It is not just one or two eagles that have taken up temporary residential along the Fox River in Elgin, but over a half a dozen of the majestic birds. For the bird watchers, the library offers a great vantage point.
"It is exciting because you see the nesting and the birds flying and there is a certain energy that you get from doing, just from watching it," said bird enthusiast Dan Wiseman.
The eagles have become quite a draw for the library since they started to arrive about two weeks ago.
"What we do find is we see more people on the grounds of the library with binoculars but also see more people in the river room and I would guess it's maybe 20 to 30 people a day," said the library's Denise Raleigh.
According to bird experts it's too early to say if any of them will stay in this location but it does offer excellent amenities for eagles. A dam helps keep at least a small part of the Fox River free from ice and that makes it easy for the eagles to catch one of their favorite meals, fish. Just north of the library and the dam is a water treatment facility that also offered some benefits for all birds in the area.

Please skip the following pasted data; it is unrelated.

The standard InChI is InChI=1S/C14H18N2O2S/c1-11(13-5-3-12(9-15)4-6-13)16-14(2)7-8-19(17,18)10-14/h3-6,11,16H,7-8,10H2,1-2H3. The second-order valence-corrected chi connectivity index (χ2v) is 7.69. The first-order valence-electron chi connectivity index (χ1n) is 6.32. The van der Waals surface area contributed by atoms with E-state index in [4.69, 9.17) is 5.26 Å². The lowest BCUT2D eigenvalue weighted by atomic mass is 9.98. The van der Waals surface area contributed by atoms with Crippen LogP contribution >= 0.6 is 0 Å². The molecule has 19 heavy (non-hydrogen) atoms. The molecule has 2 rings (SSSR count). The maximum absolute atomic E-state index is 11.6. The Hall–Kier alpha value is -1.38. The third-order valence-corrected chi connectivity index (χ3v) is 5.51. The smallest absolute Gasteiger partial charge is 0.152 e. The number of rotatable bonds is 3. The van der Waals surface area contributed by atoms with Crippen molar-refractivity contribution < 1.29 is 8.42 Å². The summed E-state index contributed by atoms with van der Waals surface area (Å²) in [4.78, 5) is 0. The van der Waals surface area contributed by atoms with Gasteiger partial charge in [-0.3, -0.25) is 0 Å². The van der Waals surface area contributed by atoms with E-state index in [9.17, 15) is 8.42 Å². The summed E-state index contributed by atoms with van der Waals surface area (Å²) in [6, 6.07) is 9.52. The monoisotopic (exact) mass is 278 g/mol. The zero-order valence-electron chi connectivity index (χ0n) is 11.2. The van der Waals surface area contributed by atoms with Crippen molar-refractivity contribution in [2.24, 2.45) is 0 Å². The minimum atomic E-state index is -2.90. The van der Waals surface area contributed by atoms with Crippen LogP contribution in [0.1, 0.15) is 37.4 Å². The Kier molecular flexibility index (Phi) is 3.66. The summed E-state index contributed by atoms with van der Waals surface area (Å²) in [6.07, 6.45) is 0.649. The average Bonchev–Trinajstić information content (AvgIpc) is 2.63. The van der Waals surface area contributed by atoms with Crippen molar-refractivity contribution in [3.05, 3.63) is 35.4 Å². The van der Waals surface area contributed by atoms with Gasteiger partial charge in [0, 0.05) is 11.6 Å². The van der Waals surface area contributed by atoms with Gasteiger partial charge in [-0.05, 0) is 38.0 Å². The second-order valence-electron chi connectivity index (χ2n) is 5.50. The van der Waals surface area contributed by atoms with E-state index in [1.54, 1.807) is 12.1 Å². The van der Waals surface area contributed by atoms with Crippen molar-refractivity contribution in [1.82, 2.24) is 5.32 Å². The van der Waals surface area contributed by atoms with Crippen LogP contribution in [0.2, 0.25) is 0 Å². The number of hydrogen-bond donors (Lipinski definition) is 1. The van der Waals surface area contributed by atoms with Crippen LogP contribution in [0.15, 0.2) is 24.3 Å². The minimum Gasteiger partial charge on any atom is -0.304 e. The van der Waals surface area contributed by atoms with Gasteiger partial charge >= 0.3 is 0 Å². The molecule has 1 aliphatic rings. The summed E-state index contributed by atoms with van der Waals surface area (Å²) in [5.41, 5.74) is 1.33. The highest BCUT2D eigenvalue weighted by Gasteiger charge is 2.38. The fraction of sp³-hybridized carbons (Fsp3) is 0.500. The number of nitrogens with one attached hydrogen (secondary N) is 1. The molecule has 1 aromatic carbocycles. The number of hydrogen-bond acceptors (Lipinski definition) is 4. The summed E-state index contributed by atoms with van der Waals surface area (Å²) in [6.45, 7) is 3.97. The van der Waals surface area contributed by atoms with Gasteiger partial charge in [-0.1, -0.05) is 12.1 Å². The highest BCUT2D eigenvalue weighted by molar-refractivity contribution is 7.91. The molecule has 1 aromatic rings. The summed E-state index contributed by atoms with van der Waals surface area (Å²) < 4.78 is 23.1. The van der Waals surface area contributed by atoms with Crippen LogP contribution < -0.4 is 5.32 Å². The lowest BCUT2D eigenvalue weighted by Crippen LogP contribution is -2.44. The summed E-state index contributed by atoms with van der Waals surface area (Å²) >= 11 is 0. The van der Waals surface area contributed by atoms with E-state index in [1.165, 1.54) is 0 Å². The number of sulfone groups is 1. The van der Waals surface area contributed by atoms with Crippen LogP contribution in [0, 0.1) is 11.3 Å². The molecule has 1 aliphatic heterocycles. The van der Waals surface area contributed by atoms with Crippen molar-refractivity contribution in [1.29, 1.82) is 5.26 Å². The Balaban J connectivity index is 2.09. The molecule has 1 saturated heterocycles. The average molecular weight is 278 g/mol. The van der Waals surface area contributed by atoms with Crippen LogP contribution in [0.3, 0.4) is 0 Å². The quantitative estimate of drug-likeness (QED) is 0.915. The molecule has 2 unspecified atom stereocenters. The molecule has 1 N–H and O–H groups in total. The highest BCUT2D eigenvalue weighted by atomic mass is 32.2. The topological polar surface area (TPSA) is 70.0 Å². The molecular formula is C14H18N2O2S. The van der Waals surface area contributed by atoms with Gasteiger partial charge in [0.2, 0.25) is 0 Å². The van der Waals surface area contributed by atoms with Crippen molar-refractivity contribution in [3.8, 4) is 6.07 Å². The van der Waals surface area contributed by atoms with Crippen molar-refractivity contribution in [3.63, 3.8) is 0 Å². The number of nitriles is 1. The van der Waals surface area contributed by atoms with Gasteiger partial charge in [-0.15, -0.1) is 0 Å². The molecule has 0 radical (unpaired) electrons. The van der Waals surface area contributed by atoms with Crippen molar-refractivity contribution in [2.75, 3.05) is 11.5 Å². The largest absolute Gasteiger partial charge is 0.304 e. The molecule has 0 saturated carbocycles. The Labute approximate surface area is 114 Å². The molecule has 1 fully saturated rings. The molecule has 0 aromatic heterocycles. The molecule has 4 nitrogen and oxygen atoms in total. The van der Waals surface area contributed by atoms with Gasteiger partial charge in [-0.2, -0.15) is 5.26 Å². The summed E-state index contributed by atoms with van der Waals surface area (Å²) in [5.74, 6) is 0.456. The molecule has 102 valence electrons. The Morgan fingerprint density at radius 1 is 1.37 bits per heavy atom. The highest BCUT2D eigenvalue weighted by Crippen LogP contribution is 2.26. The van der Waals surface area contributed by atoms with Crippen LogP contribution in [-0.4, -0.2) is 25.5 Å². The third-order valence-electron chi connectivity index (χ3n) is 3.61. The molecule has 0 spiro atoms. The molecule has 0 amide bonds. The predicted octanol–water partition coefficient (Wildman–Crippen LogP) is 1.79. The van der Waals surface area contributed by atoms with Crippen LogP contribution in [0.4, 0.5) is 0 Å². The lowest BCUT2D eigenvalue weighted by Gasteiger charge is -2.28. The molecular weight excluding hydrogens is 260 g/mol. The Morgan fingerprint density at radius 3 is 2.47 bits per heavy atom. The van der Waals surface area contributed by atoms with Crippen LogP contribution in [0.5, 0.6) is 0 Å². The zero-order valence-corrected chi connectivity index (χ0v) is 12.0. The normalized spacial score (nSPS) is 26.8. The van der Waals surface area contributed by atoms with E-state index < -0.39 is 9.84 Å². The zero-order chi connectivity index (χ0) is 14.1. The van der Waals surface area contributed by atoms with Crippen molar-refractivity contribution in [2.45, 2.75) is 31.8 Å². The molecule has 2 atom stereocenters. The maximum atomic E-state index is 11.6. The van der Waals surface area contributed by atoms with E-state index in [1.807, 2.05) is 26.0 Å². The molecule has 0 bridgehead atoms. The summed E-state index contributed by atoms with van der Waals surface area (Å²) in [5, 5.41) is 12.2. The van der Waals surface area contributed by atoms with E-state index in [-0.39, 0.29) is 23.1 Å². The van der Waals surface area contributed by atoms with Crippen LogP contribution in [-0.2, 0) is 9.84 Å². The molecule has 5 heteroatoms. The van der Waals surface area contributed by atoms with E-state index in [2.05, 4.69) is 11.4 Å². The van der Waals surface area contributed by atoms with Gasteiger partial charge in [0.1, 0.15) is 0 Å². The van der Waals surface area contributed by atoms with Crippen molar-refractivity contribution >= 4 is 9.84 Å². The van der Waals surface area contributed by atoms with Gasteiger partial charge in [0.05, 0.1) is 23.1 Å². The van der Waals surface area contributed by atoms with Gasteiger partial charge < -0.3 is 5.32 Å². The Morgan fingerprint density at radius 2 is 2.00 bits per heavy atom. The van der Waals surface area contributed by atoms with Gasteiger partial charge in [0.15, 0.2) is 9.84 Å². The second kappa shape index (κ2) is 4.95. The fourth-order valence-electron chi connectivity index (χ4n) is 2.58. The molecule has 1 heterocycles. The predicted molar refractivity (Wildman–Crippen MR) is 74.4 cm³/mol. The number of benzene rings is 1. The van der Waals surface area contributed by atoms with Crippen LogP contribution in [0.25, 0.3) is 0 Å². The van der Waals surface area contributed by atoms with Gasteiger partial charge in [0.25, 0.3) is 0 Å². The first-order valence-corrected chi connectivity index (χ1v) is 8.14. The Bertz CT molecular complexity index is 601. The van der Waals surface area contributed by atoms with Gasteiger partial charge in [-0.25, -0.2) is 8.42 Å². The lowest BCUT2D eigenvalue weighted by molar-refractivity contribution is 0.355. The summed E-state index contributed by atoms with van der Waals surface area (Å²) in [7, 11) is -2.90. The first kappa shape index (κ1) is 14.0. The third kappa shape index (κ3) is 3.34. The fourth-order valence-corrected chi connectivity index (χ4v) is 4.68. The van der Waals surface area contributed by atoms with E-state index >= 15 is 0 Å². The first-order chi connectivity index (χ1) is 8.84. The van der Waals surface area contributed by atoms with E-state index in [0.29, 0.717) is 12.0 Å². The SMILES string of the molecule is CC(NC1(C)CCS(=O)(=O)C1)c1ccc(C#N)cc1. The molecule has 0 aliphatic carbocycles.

It's warm water coming out, as well as a certain level of solutes in the water that will attract the fish so it's good feeding there," said Elgin Academy biologist Roberta Nabor.
Ninety-five percent of their diet is fish with care carrion making up the rest. While spotting eagles is not unheard of, it is rare.
"I volunteer out at a prairie in Poplar Creek and there are some there but we have never had the pleasure of seeing an eagle out in the wild," said Elgin Academy bird enthusiast Connor Flexman.
For now, folks are just enjoying the unique opportunity to observe one of nature's truly remarkable creatures.
"They're so fun to look at, we just love them, said the library's Liz Clemmons. "It makes this place even more special."